Marci and I were married on May 30, 1998. This year, it just so happens that our 22nd anniversary coincides with another major milestone for our household. Our oldest child Elliot is graduating from Theodore Roosevelt High School here in Kent!
My brother and his wife were going to fly in from Texas. Two sets of grandparents and two sets of aunts living in Ohio would have joined us, too. But then, of course, a plague of coronavirus came along and changed things. Consequently, our circle of celebration has been limited to the five of us who all live under the same roof. Still, the school administration has come up with some creative ideas. Our family has added a few of our own flourishes. And I’d say that even if it’s an unusual Anniversary / Graduation Day, we’ve made the best of things.
We decorated ourselves (Elliot with all his graduation regalia and the rest of us in what I would have once called “church clothes”). We decorated our minivan. And then we drove to the high school at 1:00 PM for a drive-through distribution of diplomas and awards.
On the way, we listened to a Trap Hip-Hop Remix of the traditional graduation march: Pomp and Circumstance. We waved to teachers, administrators, and classmates through the windows.
And then we waited in a line, like waiting at a fast food drive-through. The school was really organized and pleasant about things, so it still felt fun and festive. But also kind of weird.
As we approached the Diploma Distribution station, we rolled past banners that had been specially made for each of the graduating seniors. (The city of Kent loves banners for some reason; we’ll be adding this one to the set that includes one for Soccer, one for Band, and one for Track). But there was no stopping, no getting out of the car to take pictures. We just kept rolling along until it was our turn at the front of the line.
At the Diploma Distribution station, masked members of the school administration gave Elliot a long-stemmed rose, his diploma, a decorative diploma cover, one ticket to the drive-in movie theater for the evening screening of commencement ceremonies, an award medallion, two copies of the program for commencement, two glossy photographs of his official graduation portrait (which was taken two weeks ago, when they recorded all of the different elements for commencement ceremonies), a copy of a student publication called The Colonel, and (oddly) a three-page print-out of his immunization record. The school’s band director also took pictures of the graduation packets being handed out. And then a large contingent of faculty waved and cheered as we finished the drive off of school property.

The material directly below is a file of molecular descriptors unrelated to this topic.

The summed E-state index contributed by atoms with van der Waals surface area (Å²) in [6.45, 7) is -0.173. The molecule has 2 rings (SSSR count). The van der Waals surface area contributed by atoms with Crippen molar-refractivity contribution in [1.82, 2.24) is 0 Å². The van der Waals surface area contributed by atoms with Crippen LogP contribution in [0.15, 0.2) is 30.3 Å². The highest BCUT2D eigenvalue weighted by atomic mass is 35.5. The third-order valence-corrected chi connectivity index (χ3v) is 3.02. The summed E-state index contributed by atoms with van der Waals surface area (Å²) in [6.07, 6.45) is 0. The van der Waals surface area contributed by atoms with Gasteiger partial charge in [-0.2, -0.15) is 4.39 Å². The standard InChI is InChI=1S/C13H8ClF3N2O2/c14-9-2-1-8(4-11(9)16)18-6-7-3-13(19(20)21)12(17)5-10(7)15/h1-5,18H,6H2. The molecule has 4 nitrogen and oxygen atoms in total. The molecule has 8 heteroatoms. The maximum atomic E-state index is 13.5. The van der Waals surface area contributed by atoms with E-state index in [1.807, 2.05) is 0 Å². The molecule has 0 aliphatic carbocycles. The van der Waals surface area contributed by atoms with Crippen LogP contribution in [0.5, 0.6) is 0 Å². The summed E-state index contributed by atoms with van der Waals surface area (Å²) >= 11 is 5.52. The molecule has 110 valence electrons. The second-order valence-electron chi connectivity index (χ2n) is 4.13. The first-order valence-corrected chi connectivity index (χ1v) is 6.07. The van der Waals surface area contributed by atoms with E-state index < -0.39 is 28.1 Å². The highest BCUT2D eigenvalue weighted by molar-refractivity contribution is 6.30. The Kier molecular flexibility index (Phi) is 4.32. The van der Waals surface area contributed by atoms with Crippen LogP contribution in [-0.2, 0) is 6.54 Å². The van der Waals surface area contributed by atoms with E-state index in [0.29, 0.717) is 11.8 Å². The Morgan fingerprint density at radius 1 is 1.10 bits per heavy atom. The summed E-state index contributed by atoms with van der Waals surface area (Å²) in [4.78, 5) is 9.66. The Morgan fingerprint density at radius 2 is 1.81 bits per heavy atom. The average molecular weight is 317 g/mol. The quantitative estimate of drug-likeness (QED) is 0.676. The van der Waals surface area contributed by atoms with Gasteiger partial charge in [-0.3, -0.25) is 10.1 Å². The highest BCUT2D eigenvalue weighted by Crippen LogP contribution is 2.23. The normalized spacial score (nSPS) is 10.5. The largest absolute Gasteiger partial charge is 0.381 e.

When we got home, we had Elliot enact a graduation tradition that we remember fondly from our days in the Netherlands. He hung his school backpack from the flagpole on the front of our house.
And I took a lot of pictures along the way. (You can check out my Flickr page if you want to see the whole collection).
After some more family portraits on our front lawn, Elliot decided that he wanted to dunk a basketball while wearing his cap and gown — and I was pretty impressed that he didn’t seem to have any trouble making his “authoritative statement” in spite of the circumstances.
I’m really proud of the way that Elliot has overcome some challenging circumstances over these last few months. He’s making statements in all sorts of different ways. He’s finishing high school with strong academic achievement, a sense of direction for where he’s headed next (studying Marketing at Kent State University), and his own unique style. At the commencement ceremonies this evening, he’ll address the student body of 274 as one of only four students selected to give speeches that will play at the live screening in the drive-in movie theater (the internet version will include a few extra speeches by other students). And I love the message that he has to share with his classmates.
I’ll post an update later, including the link to the commencement ceremonies (with Elliot’s speech) here, when it’s made available. But for now, I’ll just say that I’m very proud of this young man. Our whole family is proud of him.
Marci and I dreamed that there would be moments like this, when we said our vows to each other 22 years ago in Mansfield, Ohio. But it’s pretty special to see them actually happening — and to wonder what the next 22 years might hold.